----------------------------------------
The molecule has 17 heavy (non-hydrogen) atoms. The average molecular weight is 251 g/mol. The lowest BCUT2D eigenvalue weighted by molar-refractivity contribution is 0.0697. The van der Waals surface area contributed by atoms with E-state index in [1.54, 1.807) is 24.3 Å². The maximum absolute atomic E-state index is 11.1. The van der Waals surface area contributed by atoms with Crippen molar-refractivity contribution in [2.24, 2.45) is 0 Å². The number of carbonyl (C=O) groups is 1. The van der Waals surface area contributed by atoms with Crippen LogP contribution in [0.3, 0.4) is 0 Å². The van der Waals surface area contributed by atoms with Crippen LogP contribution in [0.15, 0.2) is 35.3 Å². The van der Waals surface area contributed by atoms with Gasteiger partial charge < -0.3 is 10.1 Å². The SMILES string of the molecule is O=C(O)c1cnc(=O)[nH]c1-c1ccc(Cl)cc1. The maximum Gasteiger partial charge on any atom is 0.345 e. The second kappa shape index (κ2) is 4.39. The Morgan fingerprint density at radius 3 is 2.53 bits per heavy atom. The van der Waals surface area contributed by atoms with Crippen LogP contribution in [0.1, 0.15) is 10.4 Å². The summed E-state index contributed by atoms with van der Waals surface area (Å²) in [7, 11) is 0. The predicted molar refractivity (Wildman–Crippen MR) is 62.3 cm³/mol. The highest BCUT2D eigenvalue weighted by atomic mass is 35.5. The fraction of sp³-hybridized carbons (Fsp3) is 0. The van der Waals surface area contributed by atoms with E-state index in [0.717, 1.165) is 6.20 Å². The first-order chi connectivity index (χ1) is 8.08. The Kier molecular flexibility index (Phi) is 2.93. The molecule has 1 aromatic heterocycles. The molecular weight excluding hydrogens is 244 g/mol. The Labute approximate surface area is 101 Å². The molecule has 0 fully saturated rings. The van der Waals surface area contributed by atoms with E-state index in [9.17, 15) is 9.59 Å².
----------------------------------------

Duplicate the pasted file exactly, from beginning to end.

The molecule has 17 heavy (non-hydrogen) atoms. The average molecular weight is 251 g/mol. The lowest BCUT2D eigenvalue weighted by molar-refractivity contribution is 0.0697. The van der Waals surface area contributed by atoms with E-state index in [1.54, 1.807) is 24.3 Å². The maximum absolute atomic E-state index is 11.1. The van der Waals surface area contributed by atoms with Crippen molar-refractivity contribution in [2.24, 2.45) is 0 Å². The number of carbonyl (C=O) groups is 1. The van der Waals surface area contributed by atoms with Crippen LogP contribution in [0.3, 0.4) is 0 Å². The van der Waals surface area contributed by atoms with Crippen LogP contribution in [0.15, 0.2) is 35.3 Å². The van der Waals surface area contributed by atoms with Gasteiger partial charge < -0.3 is 10.1 Å². The SMILES string of the molecule is O=C(O)c1cnc(=O)[nH]c1-c1ccc(Cl)cc1. The maximum Gasteiger partial charge on any atom is 0.345 e. The second kappa shape index (κ2) is 4.39. The Morgan fingerprint density at radius 3 is 2.53 bits per heavy atom. The van der Waals surface area contributed by atoms with Crippen LogP contribution in [0.1, 0.15) is 10.4 Å². The summed E-state index contributed by atoms with van der Waals surface area (Å²) in [7, 11) is 0. The predicted molar refractivity (Wildman–Crippen MR) is 62.3 cm³/mol. The highest BCUT2D eigenvalue weighted by atomic mass is 35.5. The fraction of sp³-hybridized carbons (Fsp3) is 0. The van der Waals surface area contributed by atoms with E-state index in [0.717, 1.165) is 6.20 Å². The first-order chi connectivity index (χ1) is 8.08. The Kier molecular flexibility index (Phi) is 2.93. The molecule has 1 aromatic heterocycles. The molecular weight excluding hydrogens is 244 g/mol. The Labute approximate surface area is 101 Å². The molecule has 0 fully saturated rings. The van der Waals surface area contributed by atoms with E-state index in [9.17, 15) is 9.59 Å².